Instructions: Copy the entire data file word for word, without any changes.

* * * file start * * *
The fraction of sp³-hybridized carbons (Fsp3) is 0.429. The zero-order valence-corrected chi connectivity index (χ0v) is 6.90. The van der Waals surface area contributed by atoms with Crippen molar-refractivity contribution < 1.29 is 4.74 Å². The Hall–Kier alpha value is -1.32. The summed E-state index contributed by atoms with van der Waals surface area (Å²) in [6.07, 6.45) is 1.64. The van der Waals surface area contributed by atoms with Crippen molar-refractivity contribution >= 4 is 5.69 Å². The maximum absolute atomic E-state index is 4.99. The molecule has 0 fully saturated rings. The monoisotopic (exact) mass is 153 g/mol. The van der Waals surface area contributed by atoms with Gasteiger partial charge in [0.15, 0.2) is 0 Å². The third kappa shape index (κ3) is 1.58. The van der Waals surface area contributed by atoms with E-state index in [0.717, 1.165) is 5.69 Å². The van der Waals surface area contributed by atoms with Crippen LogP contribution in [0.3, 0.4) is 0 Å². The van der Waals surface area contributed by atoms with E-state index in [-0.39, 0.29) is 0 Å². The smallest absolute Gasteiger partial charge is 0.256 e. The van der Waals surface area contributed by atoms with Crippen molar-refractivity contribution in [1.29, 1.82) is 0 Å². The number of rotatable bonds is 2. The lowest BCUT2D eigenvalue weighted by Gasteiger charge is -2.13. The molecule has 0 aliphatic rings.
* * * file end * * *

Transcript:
The fraction of sp³-hybridized carbons (Fsp3) is 0.429. The zero-order valence-corrected chi connectivity index (χ0v) is 6.90. The van der Waals surface area contributed by atoms with Crippen molar-refractivity contribution < 1.29 is 4.74 Å². The Hall–Kier alpha value is -1.32. The summed E-state index contributed by atoms with van der Waals surface area (Å²) in [6.07, 6.45) is 1.64. The van der Waals surface area contributed by atoms with Crippen molar-refractivity contribution >= 4 is 5.69 Å². The maximum absolute atomic E-state index is 4.99. The molecule has 0 fully saturated rings. The monoisotopic (exact) mass is 153 g/mol. The van der Waals surface area contributed by atoms with Gasteiger partial charge in [0.15, 0.2) is 0 Å². The third kappa shape index (κ3) is 1.58. The van der Waals surface area contributed by atoms with E-state index in [0.717, 1.165) is 5.69 Å². The van der Waals surface area contributed by atoms with Crippen LogP contribution in [0.3, 0.4) is 0 Å². The van der Waals surface area contributed by atoms with E-state index in [-0.39, 0.29) is 0 Å². The smallest absolute Gasteiger partial charge is 0.256 e. The van der Waals surface area contributed by atoms with Crippen molar-refractivity contribution in [1.29, 1.82) is 0 Å². The number of rotatable bonds is 2. The lowest BCUT2D eigenvalue weighted by Gasteiger charge is -2.13. The molecule has 0 aliphatic rings.